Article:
Striking Simplicity


Gravel paths-traditional, informal, permeable, durable

Depending on client preference, Erin Lau sometimes uses a very thin-profile plastic or metal edging on the borders of her gravel pathways. “I try to design so that, eventually, the ground cover will grow out and blur the edge between the gravel and planting beds,” she explains.
Photo courtesy of Erin Lau.

Sometimes simple is best. If you encounter a client who is committed to this line of thinking, you may want to suggest they consider perhaps the simplest building material of them all: gravel. While a high-quality paver walkway is certain to impress with its precision and perfection, a traditional gravel path can create its own striking impression by standing out from the crowd. Gravel paths can complement both traditional and modern landscapes with a timeless and informal look that won’t break the bank.

Mike Ransom, operations manager at Lifescape Associates (, a landscape design-build firm in Denver, says, “We install gravel paths for a couple of different reasons. First, it’s a low-cost option compared to other hardscape materials such as pavers or concrete or natural stone. But the other reason is we do a lot of work that is what I would call ‘European garden-inspired.’ And people like the English or French country garden look that gravel paths give.”

Ransom says another advantage of gravel paths is that they typically require very little maintenance, usually just an occasional raking. “We’ve found a method that keeps the gravel from traveling around too much and reduces the maintenance,” he explains. “Part of it has to do with the installation. Unless the client has really good, well-drained soils, we’ll put 2 to 4 inches of road base down and compact that. Then we’ll put down a layer of breeze [also called crusher fines]. Depending on the color of gravel the customer wants on top, we’ll try to match that breeze material to whatever gravel color will be on top.” He uses about 2 to 3 inches of crusher fines, and this layer also gets compacted.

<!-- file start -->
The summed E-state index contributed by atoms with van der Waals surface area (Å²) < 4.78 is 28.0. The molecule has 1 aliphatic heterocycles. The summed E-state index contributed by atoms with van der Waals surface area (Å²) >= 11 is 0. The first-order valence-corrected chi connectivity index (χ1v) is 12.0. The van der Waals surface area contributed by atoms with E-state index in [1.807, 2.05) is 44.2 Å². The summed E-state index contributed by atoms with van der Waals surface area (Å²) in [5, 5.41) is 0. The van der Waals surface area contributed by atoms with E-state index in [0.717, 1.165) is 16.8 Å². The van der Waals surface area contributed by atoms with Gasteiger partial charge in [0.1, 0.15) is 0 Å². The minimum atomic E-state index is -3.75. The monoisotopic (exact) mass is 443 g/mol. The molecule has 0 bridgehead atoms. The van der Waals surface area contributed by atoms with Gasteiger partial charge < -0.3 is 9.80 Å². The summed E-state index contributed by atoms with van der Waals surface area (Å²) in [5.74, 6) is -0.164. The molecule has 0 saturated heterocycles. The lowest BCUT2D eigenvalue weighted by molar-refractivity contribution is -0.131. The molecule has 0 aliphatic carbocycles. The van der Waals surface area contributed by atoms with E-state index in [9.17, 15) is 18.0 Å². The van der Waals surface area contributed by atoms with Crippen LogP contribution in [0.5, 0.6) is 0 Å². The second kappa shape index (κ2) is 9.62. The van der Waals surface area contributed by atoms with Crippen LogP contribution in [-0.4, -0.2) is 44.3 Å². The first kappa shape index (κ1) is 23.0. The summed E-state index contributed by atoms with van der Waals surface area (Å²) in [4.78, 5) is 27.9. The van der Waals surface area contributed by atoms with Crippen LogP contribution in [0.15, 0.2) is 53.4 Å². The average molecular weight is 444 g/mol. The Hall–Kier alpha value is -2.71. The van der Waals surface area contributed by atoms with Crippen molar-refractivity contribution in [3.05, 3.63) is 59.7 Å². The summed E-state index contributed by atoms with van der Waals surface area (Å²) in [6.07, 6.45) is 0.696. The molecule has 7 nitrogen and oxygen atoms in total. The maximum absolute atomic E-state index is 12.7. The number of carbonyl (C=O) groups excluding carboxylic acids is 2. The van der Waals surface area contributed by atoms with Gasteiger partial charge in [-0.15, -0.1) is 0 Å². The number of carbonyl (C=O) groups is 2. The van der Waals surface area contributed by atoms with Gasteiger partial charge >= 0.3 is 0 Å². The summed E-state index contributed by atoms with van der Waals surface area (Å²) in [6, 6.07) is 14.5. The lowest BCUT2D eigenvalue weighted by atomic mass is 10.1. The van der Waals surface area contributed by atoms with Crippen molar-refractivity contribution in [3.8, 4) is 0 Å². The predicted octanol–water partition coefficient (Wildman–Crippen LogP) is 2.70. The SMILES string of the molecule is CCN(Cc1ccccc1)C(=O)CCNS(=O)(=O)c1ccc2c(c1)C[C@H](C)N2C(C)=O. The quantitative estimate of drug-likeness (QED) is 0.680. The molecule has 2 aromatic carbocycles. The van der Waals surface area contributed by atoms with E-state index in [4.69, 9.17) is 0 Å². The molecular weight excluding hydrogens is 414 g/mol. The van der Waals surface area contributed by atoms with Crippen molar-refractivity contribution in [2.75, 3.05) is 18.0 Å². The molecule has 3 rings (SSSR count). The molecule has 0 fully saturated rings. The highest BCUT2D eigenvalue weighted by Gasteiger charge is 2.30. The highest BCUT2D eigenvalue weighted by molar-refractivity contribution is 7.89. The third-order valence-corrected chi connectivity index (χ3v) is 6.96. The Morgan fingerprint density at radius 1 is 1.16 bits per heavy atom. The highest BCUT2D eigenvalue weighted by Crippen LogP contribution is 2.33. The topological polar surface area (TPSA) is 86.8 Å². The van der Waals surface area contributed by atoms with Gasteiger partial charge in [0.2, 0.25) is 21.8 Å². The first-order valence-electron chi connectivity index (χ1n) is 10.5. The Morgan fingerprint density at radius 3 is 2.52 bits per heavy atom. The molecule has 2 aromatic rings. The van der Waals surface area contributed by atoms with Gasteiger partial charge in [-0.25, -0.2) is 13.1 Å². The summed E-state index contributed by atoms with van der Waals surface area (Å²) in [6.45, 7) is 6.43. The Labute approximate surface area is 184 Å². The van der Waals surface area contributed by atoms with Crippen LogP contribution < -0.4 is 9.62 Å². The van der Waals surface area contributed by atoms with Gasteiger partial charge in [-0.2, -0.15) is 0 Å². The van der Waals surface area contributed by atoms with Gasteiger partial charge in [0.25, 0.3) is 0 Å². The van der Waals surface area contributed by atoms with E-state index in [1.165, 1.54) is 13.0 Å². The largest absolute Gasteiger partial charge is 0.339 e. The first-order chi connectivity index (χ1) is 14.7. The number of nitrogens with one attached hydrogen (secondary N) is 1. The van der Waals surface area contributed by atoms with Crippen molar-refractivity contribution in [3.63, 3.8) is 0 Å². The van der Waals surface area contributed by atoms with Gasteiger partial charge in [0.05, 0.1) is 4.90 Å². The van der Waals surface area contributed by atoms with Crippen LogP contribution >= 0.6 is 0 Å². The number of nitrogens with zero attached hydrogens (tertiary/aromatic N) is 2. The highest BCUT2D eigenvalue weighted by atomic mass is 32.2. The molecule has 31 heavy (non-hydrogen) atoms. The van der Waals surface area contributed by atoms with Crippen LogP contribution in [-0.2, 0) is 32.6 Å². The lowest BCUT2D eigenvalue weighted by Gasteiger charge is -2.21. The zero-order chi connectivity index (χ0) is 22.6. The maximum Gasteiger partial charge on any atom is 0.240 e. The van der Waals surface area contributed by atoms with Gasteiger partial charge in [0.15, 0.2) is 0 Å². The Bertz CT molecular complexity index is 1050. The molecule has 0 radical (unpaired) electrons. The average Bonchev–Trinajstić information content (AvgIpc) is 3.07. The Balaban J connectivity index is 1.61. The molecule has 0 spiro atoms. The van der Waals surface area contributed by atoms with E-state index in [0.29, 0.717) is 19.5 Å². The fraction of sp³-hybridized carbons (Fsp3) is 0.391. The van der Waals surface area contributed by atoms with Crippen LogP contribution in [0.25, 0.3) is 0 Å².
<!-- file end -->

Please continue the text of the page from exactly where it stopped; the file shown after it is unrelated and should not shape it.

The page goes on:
Then the top layer of gravel is applied, and because of the prep work that’s gone into the layers below, usually only 1 to 1.5 inches of finish gravel is required, says Ransom. “That gravel gets compacted and worked into the breeze material and they commingle together, which keeps it from feeling like you’re walking on a sandy beach,” he points out. “This is what keeps the gravel from traveling too much.”

For customers who are concerned about the gravel material traveling off the path as people walk over it, Lifescape Associates sprays a tackifier on the finished path. “That really binds everything together,” says Ransom. “But usually we’ll let clients live with the gravel path for a couple of months first to see if a tackifier is really needed. A tackifier works, but it has to be reapplied, usually about once a year, so we try not to use it in order to keep maintenance down.”

Everything from standard construction gravel to highly decorative stone can be used when creating walkways.
Photo courtesy of Erin Lau.

Ransom says he’s found that it’s even more important with gravel paths than with other walkway materials to keep everything “tidy” during installation. “We want to keep the gravel out of the bed areas where we’re doing plantings or where we’re laying sod. The installation crews just have to slow down a little and not let the gravel get away from them,” says Ransom.

Gravel that is rough-edged tends to stay in place better than round (ball bearing-like) gravel, Ransom notes. He’s found that nominal 3/8-inch crushed granite works particularly well on gravel paths. “We try to take advantage of local materials without importing them,” he explains. “We’ve also used a material called squeegee, which is often used as backfill on excavation projects,” Ransom adds. “The granite is more grayish-blue, and the squeegee has a more tan color.” Regardless of the color and texture, he says that material in the 3/8-inch or .25-inch and smaller sizes work better than larger gravel in walkway applications.